What Do Representations of Cleopatra in Film and on Television Tell Us About How Her Reputation Changed over Time.

What do representations of Cleopatra in film and on television tell us about how her reputation changed over time.

‘Original version with comments including comments from the PT3’

The roles of women have varied throughout the years, and changes of these roles and reputations can be seen in the story of Cleopatra. The 1917 film Cleopatra portrayed Cleopatra as someone to be feared. This is understandable when taking into account that during this period of time feminism was on the rise and society as a whole seemed to fear change. Theda Bara played Cleopatra, she was well known for playing roles that involved women sexually manipulating and abandoning men. This reputation served to increase the feeling that women with power should be something to be afraid of. This feeling was reflective of a largely male dominated society and to the politics and social norms of the time.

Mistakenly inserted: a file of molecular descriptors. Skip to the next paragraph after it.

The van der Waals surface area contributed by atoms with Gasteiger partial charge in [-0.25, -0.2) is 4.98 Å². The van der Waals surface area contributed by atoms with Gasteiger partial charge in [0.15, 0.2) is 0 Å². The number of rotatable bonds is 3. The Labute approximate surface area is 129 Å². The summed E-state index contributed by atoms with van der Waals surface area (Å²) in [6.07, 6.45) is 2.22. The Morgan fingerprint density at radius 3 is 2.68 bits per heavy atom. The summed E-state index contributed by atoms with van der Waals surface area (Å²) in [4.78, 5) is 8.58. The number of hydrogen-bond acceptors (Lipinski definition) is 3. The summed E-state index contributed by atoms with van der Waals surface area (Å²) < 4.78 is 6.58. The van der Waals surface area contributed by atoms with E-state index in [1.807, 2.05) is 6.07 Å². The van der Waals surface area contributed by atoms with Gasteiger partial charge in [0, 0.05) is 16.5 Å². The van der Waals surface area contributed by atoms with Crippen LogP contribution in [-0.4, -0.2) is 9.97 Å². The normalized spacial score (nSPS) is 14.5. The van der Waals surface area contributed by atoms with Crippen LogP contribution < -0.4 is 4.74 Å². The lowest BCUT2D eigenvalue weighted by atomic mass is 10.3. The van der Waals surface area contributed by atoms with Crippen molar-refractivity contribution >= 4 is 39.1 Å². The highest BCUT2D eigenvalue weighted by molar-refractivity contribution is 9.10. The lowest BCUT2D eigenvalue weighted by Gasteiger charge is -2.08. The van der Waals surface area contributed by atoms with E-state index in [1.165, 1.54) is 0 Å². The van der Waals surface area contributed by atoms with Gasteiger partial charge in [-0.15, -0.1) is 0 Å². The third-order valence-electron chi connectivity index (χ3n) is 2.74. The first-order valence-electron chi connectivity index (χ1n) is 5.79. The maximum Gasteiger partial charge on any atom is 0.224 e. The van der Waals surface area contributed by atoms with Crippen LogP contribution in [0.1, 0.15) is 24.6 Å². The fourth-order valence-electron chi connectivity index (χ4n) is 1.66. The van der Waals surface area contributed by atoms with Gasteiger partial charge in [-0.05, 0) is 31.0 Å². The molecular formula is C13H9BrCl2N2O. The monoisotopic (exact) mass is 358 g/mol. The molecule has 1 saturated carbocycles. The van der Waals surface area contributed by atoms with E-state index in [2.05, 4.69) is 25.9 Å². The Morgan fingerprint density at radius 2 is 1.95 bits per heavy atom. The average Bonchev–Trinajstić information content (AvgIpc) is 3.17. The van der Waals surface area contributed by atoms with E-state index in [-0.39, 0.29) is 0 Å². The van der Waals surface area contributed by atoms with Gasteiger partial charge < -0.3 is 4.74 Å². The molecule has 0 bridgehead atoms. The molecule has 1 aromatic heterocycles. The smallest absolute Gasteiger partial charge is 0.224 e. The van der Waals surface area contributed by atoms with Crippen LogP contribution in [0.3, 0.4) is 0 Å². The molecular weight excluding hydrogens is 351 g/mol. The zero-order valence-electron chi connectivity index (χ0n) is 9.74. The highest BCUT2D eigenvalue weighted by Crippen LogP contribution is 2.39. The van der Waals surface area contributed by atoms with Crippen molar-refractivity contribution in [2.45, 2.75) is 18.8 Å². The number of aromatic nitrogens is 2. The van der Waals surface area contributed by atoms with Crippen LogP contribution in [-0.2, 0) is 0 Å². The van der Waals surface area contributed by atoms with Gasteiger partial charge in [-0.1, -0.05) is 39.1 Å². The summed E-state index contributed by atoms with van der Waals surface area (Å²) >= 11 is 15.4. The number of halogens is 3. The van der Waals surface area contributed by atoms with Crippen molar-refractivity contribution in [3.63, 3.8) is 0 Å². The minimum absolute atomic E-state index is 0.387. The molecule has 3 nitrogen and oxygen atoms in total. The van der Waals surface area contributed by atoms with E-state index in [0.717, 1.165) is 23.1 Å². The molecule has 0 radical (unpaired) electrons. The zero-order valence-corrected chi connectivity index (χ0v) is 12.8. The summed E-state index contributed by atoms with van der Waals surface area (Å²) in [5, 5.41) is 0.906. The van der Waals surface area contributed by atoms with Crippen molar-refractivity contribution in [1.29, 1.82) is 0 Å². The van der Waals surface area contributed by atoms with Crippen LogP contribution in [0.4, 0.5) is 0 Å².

The 1934 film of Cleopatra takes a dramatic change in the way the Egyptian Queen is portrayed. No longer is she seen as a character to be feared, but now a character that was flirtatious, and perhaps submissive.   This Cleopatra was played by Claudette Colbert, who during this period was known for regular roles in romantic comedies. Perhaps this shows that society in the 1930’s started to recognize the rise of women’s rights and no longer feared women in power. Theda Bara’s portrayal of Cleopatra, was now perceived as an icon for the modern woman. This interpretation of Cleopatra was that she was extravagantly dressed and her surroundings full of orient splendor. It was said she “was a type of mannequin, marketing Egyptian themed costumes, hairstyles, jewelry and clothes”(Cleopatra,1934,in ‘Cleopatra’, 2008; see transcript p.2). The 1934 depiction of Cleopatra suggests that consumerism was on the rise, this is strengthened by the fact that women at this time were actively pressuring society for an equal standing in society. They were becoming more liberal and perhaps purchased more goods...